These are no doubt the reasons why in 1998 the French employers’ federation changed its name from CNPF (where ‘P’ stands for ‘Patronat’) to MEDEF (where it is replaced by ‘Entreprises’).
Unfortunately, its representatives have had trouble changing their own rhetoric accordingly, and their internal power struggles often lead to the same kind of stupid over-bidding as on the trade union’s side.
In a lovely compendium on French-German stereotypes and contrasts published twenty years ago, Ingo Kolboom very rightly recalled in his contribution about labour relations in both countries that ‘words are more than just designations; they are complex interpretations of reality, transformations, repressions, and projections, the support of desires and social strategies’ (R. Picht et al., Fremde Freunde, Munich, 1997, p. 268).
France offers a linguistic and cultural environment in which trade unions simply have no choice but systematically base their actions on an unwavering presumption of contempt (‘mépris’) with regard to employers’ attitudes towards employees. Which in turn explains that strikes or similar radical actions, rather than being the ultimate means of struggle once negotiations have failed or justified requests have remained unanswered, are in fact a pre-condition of negotiation. They are called with the aim of increasing bargaining power and they inevitably raise the face-saving stakes on all sides by lifting discussions from pragmatic deal making to the level of moral indignation.
At that time, there were signs that Emmanuel Macron would try hard to take the trade unions on board of his reform cruise. But he didn’t. On the contrary: the first half of his mandate has been characterized by the vertical, technocratic government that is almost inevitable within the centralised framework of the French Fifth Republic. He has not managed (or not wanted) to shift the semantics of labour relations from the lexical field of class struggle to a Monnet-inspired new vocabulary of common interest and joint effort. The massive 2019 Christmas strikes are a price to pay for this.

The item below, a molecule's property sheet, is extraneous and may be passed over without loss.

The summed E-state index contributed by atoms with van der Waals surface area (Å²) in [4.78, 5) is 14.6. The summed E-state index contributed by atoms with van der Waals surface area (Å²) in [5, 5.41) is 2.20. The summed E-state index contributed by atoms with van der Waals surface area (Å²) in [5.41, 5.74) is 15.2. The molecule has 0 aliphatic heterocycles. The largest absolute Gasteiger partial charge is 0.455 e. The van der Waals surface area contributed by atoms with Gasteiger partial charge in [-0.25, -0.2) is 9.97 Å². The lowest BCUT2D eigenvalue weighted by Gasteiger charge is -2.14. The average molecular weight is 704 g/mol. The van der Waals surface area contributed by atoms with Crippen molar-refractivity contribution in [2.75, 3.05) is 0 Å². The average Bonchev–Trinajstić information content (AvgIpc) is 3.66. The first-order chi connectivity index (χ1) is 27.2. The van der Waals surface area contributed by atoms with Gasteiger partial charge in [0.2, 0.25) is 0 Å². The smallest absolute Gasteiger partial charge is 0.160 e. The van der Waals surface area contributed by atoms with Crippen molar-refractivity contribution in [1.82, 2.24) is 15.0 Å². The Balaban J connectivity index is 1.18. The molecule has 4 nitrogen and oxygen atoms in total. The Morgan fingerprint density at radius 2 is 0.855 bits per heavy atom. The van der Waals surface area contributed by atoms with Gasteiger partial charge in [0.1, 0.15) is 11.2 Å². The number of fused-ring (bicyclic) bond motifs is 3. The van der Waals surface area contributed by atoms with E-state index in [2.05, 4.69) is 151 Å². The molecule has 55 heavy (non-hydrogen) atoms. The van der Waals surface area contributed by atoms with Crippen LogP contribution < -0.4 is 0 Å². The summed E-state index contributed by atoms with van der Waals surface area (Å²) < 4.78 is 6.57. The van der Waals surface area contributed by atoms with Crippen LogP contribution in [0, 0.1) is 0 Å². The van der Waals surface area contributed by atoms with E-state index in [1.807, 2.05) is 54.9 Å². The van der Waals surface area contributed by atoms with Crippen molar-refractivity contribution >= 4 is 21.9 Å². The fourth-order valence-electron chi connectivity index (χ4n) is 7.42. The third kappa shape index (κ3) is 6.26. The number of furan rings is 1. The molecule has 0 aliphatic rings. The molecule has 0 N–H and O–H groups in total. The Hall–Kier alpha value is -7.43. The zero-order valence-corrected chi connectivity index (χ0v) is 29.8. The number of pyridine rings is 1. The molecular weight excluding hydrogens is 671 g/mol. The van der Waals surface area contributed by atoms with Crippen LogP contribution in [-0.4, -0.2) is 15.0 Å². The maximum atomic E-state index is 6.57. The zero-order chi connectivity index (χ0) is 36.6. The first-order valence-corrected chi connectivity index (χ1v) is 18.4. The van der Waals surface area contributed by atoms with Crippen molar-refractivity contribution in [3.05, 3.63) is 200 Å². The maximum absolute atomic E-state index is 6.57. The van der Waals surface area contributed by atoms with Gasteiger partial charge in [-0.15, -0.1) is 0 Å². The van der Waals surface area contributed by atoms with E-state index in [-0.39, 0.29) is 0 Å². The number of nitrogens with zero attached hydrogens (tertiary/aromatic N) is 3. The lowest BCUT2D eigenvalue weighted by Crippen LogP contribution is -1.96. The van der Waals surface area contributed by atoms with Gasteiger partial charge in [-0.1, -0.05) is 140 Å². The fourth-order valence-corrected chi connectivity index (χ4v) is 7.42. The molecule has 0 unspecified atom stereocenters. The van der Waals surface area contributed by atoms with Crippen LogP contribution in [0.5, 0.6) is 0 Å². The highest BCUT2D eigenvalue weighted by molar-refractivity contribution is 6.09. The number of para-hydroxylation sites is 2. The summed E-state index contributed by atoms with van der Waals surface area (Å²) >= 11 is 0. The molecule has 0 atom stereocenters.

The surprisingly large popular support of the strikes – still at 51% this Sunday – reveals an inconsistency in French political life that remains, after three decades in this country, deeply bewildering to me. During the five years of each government mandate, the French behave as if a significant majority of them were in favour of leftist policies. Anti-capitalists on whom a right-wing government has been imposed against their will. Then they go to vote and cast their ballots for the “neo-liberal” and conservative parties they were supposed to be entirely fed up with.
The first round of the presidential election is the one moment of truth where everyone votes in favour of their own beliefs and convictions. In 2017, the five candidates on the right of the political spectrum – including Macron, who had already been identified as former banker and potential “president of the rich” – earned 70.94% of the popular vote. The strongest candidate of the left, Jean-Luc Mélenchon, came in fourth, defeated even by scandal-ridden Fillon.
This being said, we’re only at halftime of Macron’s five-year term, and it is of course impossible to predict anything for 2022. But it is legitimate to express, already now, serious doubts about the conversion of all these yellow and red anti-system protests into a consistent vote.